With just a few marks, you can establish a solid foundation for your painting. If you start with a strong foundation, you will have a much higher chance of ending with a successful portrait.

Next week, I'll talk about the next step—How to Keep Your Portraits From Looking Flat.

Did you find this lesson valuable? You can have lessons like this one delivered directly to your inbox when you sign up for my free Art Lessons Newsletter below!

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May 13, 2014

Art of the Portrait Conference

Us (right) with TJ and Julie Cunningham, our
friends from PCC. TJ won Fifth Place this year!
Andrea and I had an amazing weekend at our first Portrait Society of America "Art of the Portrait" Conference! The conference faculty members are some of the most highly skilled painters in the fine art industry. Attendees glean from their experience as they lecture and demonstrate during the four-day event. The conference culminates in the Awards Gala Banquet, where the winners of International Portrait Competition are announced. This year, the annual conference was held in Reston, VA, outside Washington DC.






Face-Off
Activities commenced with the annual Face-Off event. Fifteen faculty members painted portraits from life for the roughly 750 attendees. See all the face-off portraits at Underpaintings Blog.



Face-Off Demo by Jeff Hein


Faculty Demos
Throughout the conference, faculty artists shared their knowledge through informative demonstrations. On several occasions, James Gurney set up off-stage and painted these artists as they demoed (see video below).



In-progress demos by Jeff Hein (left) and Quang Ho

In-progress demo by Mary Whyte

In-progress demos by Robert Liberace (left) and Rose Frantzen


Recreational Painting
TJ had the great idea to do some portrait painting in the host hotel's lobby. Why not! At first, it was just us. Then little by little, more artists joined in until we had quite a crowd.

Tim and I painting artist Isaiah Hoppe


A crowd gathers!


Gold Medal Award for Lifetime Achievement
This year's award went to master artist Joe Bowler. Because he is handicapped, he was not able to attend the conference. His former protégé Brian Neher presented his award while conference attendees watched via the Internet. Bowler's recognition was meaningful to Andrea and me because Bowler's portraits of our college's president and his wife provided continual instruction and inspiration while we pursued our art studies. You can view Bowler's work at his website here.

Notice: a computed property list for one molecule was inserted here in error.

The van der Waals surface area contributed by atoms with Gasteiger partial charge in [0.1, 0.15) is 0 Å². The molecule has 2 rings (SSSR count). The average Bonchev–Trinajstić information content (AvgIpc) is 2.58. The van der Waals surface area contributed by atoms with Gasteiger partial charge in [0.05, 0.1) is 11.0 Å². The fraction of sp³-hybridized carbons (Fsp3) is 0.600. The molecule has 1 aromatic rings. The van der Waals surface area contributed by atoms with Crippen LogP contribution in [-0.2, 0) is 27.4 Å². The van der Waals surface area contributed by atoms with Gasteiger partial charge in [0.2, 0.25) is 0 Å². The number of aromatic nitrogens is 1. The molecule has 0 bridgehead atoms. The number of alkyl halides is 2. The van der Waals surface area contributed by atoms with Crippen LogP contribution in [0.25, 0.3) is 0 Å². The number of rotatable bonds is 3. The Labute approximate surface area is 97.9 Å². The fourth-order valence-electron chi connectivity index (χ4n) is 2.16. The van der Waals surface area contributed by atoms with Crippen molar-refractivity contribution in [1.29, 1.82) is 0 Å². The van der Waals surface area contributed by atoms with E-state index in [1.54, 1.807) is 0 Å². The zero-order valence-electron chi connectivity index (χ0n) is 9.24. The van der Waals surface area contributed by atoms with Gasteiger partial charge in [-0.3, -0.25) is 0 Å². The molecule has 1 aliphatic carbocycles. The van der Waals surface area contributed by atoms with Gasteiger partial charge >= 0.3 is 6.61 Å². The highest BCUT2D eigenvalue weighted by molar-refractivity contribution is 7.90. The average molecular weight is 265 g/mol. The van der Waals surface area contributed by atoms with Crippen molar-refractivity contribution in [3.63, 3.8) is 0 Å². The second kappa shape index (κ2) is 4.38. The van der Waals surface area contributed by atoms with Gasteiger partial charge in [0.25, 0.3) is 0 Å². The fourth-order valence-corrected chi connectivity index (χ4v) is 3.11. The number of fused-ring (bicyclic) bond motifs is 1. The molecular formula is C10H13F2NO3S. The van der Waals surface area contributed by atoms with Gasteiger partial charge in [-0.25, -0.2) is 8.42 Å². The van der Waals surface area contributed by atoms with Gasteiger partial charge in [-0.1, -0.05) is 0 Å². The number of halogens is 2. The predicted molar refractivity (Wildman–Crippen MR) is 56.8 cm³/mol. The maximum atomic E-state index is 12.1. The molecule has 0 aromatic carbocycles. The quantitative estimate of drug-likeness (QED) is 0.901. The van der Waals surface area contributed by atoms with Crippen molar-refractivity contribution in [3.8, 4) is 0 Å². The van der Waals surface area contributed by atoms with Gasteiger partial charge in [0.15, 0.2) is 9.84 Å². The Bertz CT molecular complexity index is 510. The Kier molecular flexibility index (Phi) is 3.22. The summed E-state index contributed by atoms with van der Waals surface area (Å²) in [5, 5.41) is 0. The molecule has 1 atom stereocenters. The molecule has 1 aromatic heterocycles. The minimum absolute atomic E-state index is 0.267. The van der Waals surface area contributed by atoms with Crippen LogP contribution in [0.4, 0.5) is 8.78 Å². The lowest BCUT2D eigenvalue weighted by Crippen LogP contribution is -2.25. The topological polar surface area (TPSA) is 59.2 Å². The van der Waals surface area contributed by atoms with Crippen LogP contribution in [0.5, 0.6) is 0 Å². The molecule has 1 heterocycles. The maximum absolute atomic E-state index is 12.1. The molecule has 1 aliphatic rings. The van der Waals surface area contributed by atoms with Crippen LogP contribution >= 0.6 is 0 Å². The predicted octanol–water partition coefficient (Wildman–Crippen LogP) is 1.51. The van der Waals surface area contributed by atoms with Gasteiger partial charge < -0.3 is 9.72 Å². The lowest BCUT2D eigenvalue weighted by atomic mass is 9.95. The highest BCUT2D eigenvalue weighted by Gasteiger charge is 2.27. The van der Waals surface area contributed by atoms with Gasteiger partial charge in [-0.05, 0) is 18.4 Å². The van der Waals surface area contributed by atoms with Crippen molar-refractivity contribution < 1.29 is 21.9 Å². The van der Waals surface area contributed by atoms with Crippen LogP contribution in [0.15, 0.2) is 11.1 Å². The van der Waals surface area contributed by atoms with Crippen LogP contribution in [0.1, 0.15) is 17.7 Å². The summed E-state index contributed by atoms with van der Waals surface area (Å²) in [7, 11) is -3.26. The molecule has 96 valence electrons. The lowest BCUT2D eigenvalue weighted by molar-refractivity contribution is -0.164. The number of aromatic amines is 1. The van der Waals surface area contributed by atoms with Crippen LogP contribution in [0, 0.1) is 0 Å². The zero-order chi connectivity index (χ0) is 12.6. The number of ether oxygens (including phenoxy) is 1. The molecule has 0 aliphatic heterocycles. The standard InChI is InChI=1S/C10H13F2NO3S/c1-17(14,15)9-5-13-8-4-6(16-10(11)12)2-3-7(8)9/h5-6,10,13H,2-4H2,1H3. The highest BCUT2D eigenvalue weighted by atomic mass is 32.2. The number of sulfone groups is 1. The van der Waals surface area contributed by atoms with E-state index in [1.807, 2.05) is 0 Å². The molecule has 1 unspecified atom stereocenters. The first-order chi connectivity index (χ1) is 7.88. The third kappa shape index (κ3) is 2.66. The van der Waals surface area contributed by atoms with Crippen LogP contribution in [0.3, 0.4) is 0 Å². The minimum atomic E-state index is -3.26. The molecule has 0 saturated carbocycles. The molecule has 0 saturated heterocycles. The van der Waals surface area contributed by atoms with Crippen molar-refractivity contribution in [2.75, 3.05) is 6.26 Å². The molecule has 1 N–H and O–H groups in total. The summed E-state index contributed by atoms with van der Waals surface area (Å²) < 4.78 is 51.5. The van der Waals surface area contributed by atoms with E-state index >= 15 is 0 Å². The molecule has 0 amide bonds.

Congrats to the finalists!
Click names to visit artists' websites • Click here to view finalists' paintings 

William Draper Grand Prize
A Father's Dreams and a Son's Love

By Bryce Billings
Draper Grand Prize & People's Choice: Bryce Billings
1st Place Painting: Tony Pro
1st Place Sculpture: Alicia Ponzio
2nd Place: Jeff Hein
3rd Place: Kelly Carmody
4rth Place: Aron Belka
5th Place: TJ Cunningham
1st Honor Award: Seth Haverkamp
2nd Honor Award: Adam Clague
3rd Honor Award: Olga Krimon
Certificates of Excellence: Paul Batch, Aimee Erickson, Gavin Glakas, Kristy Gordon, Barbara Kiwak, Sandra Kuck, Clement Kwan, Ricky Mujica, Aapo Pukk, James Tennison, Wesley Wofford








Knitter's Gift
Oil on linen • 30"x30" • Available 6/7/14 at the OPA National
(To inquire, contact the Bennington Center for the Arts)
I praise God for allowing me to win the 2nd Honor Award for my painting, Knitter's Gift! I am so humbled and honored.

Andrea and I had a blast at the conference, and are looking forward to attending the conference next year in Atlanta!

Apr 9, 2014

Fine Art Connoisseur Newsletter



More Whipped Cream
Oil on linen • 24"x14" • Sold
Last week, I was included in Fine Art Connoisseur Magazine's weekly newsletter, Fine Art Today. I want to say a big thank-you to Jeffrey Carlson, who asked me great, thought-provoking questions and wrote a terrific article. You can read the article here, and while you're at it, be sure to subscribe. The newsletter is choc-full of informative articles on artists and happenings in the art world.